Portillo confirms Westland victory

Choice of Rolls-Royce engines softens blow of pounds 2.5bn Army order for Anglo-American Apache attack helicopters
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JOHN RENTOUL

and RUSSELL HOTTEN

Michael Portillo, Secretary of State for Defence, yesterday sought to soften the impact of picking the Anglo-American Apache attack helicopter over European rivals by choosing British engines and emphasising the high British content in the new order.

He announced the award of the pounds 2.5bn contract to a consortium of McDonnell Douglas and Westland, as expected, but with Rolls-Royce engines rather than those preferred by the Army.

In his Commons debut in his new job, he also announced a decision to ask the US government for agreement to acquire Tomahawk cruise missiles.

Mr Portillo said the Apache, although more expensive than rival bids, had "demonstrated its value with the US Army", particularly in the Gulf war.

But he did not deny that the need to protect British jobs had been a factor. "We are ordering a helicopter built by Westland, powered by Rolls- Royce, and equipped with missiles supplied by Shorts [the Belfast company]. British industry will do at least 50 per cent of the work on the Apaches we buy," he said, claiming the order would safeguard some 3,000 jobs a year.

Asked by Sir Kenneth Carlisle, Tory MP for Lincoln, whether the Army had requested T700 engines made by GE-Alstrom, Mr Portillo said he had taken into account "industrial implications", including jobs, as well as Army considerations.

Asked later if this contradicted the Government's commitment to the free market, he said: "I am a British patriot, and I want to see our armed forces doing the good job that they do and having the equipment to do it. I also wish to see British people in work, and I want to see British companies in the forefront of technology."

Mr Portillo also said Tomahawk would be "a significant addition to our military capability", although the number of missiles to be acquired was secret. The cruise missile will be armed with conventional warheads.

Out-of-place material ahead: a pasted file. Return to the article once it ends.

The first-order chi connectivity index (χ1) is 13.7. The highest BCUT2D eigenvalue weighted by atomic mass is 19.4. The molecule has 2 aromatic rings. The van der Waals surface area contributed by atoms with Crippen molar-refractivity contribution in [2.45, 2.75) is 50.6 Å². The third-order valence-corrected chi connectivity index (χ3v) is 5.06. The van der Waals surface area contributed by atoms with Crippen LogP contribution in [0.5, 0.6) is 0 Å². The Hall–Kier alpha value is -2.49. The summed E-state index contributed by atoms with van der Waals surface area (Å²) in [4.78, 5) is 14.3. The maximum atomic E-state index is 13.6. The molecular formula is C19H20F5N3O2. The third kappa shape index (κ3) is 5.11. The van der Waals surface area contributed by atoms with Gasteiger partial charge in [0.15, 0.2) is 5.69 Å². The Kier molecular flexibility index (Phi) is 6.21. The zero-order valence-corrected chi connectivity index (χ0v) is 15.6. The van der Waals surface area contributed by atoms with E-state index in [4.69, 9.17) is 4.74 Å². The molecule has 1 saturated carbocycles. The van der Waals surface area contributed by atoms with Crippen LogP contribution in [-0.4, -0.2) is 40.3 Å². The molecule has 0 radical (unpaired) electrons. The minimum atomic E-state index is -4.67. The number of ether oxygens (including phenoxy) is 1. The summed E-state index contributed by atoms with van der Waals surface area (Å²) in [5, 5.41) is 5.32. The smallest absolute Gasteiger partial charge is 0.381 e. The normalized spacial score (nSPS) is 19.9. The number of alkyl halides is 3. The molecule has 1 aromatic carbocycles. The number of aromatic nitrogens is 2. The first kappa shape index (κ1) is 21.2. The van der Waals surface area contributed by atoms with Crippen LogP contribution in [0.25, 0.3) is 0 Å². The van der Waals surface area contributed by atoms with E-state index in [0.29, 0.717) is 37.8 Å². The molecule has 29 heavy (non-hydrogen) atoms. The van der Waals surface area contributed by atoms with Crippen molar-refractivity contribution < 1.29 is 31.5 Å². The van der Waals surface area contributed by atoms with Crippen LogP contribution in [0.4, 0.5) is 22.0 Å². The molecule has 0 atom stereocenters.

David Clark, Labour's defence spokesman, said he supported the decision but asked why the original need for more than 100 helicopters had been reduced to 67. Mr Portillo replied that he was convinced the Apache could do the job in these numbers because "it has a very good survivability rate".

Westland greeted the victory with large newsflash posters declaring "Apache team wins". Richard Case, managing director, said: "It means job stability and now we can go forward as one of the world's strengths in helicopter manufacture."

Westland, which will assemble the Apache from parts shipped over by McDonnell Douglas, will deliver the helicopters over seven years, with the first due in 1998.

The decision was a big blow to the two other UK contenders, British Aerospace and GEC, which had fought a long and sometimes hostile four- year battle for the contract.

BAe bitterly attacked the Government's choice, warning of a loss of up to 500 highly skilled jobs and "serious consequences'' for the UK's long- term future in defence projects.

John Weston, chairman of BAe defence, said the decision would "close the UK out of the very substantial export market for attack helicopters".

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